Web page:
*sigh* Research, where do I begin with? Where does it end?
The article “Liminal Spaces and Research Identity”, Purdy and Walker analyze the ever-changing rules of research writing and the developing research identity of first year students. While the article generally disagrees with educator’s first move to shed students of “what they once knew” about writing, Purdy and Walker also wrestle with the problem that educators faced with new writers and present skills to help teachers better facilitate an environment for liminal spaces/moments. Following this article is an article explaining the Swales and The CARS Model, which provide steps for conducting research writing in a linear model. In the next research article “The Relative Contribution of L2 Language Proficiency..”, Lee and Schallert tested two hypothesises, which are as followed:
- when predicting L2 reading ability, the students L2 proficiency is greater than L1 reading ability
- and a level of proficiency exists and shows that with low levels of L2 proficiency will show little relationship between their L1 and L2 reading ability; students with higher levels of L2 proficiency will show a positive relationship between their L1 and L2 reading performance.
Their reasoning for this, I imagine, was their attempt to cross the thresholds and allow for students to “cross the threshold”. Bamford and Day published an article of commentary on their research; however, more attention was given to the actual experiment, their method of experimenting rather than the hypothesis. Though I don’t necessarily agree with how the study was conducted, I do see the connection that Lee and Schallert were making in that allowing for students to immerse themselves in a liminal space when writing, they will evolve and produce progressive results. In response, Lee and Schallert wrote back with sharp words about how Bamford and Day completely missed the point of their research.
I must start off by saying that I believe the process has been overcomplicated by too many contributions being made canon. You know what they say: “too many cooks spoil the broth”. Also, steps are useful when teaching someone to do something the first time; however, research is not always linear and not all steps should be followed in one direction. Though I don’t think that students should be left without rules or free range when it comes to research, I do believe that there should be more of a “catch and release” behavior so as to allow students to test the knowledge they’re gaining, even if it is about research.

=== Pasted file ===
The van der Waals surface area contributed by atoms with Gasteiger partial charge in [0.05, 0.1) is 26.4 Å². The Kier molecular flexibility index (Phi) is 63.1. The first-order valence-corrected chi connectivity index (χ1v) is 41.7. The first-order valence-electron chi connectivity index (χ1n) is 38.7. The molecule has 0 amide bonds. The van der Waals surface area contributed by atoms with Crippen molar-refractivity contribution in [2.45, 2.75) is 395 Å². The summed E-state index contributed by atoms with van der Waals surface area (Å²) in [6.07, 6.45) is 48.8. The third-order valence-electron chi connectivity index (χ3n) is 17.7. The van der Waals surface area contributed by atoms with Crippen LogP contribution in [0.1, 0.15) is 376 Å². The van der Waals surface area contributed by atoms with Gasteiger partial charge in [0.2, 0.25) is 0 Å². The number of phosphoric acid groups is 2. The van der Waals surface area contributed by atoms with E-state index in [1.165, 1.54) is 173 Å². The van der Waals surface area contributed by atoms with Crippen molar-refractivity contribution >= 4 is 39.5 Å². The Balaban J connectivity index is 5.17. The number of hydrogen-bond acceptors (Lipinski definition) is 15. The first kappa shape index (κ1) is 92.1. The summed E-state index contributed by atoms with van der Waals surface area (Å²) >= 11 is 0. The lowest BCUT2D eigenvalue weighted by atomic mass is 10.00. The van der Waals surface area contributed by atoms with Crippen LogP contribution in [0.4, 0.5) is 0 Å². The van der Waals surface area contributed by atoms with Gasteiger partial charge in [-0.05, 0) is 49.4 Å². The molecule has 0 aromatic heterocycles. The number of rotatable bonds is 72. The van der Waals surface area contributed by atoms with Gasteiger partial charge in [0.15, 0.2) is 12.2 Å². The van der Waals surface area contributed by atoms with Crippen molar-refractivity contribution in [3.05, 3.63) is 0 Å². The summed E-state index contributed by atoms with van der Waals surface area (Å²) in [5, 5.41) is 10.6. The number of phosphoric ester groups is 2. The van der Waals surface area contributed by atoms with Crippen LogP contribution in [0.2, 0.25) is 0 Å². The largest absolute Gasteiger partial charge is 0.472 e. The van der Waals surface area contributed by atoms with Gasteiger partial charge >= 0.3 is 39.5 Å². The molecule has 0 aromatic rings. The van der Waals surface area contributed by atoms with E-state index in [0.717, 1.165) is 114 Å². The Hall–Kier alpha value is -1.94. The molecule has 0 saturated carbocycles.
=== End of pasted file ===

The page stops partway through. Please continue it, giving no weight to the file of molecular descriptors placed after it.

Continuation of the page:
Purdy and Walker mention in the article that the common belief is that students enter college unprepared to write research papers. I find this claim to be outdated and untrue (for me) as both a former student in grade/high school and a former teacher. Before entering college, I attended private school. We were taught steps on how to write a research paper and I did not struggle with writing one until I entered my first year of college. I can even recall the lesson that scrambled the eggs in my brain that day, which was on creating the bibliography and works cited page. I remember thinking the following:
- So I can’t use Google anymore?
- But how would they really know I used Google?
I always wondered why Google was so taboo when conducting research, even as a teacher. In Purdy and Walker’s article, they write “ Murray presents the computer itself as a liminal object further supports why students’ online research activities are sometimes viewed with suspicion: they are not quite real, at least in the context of the first-year composition classroom.” Authentication of sources is important for research, yes, but the one size fits all approach out of fear of the text not being “real” is interesting, to say the least. The article goes on to say that, “although no one can dispute that the WWW has greatly increased our access to information, it also creates a special set of problems for students who do not (or cannot) distinguish between the credible sources available via the electronic library and the morass of unregulated information on the World Wide Web.” I think the true fear lies in educators not knowing how to teach students to use the web in a credible manner, but I will leave that one right there.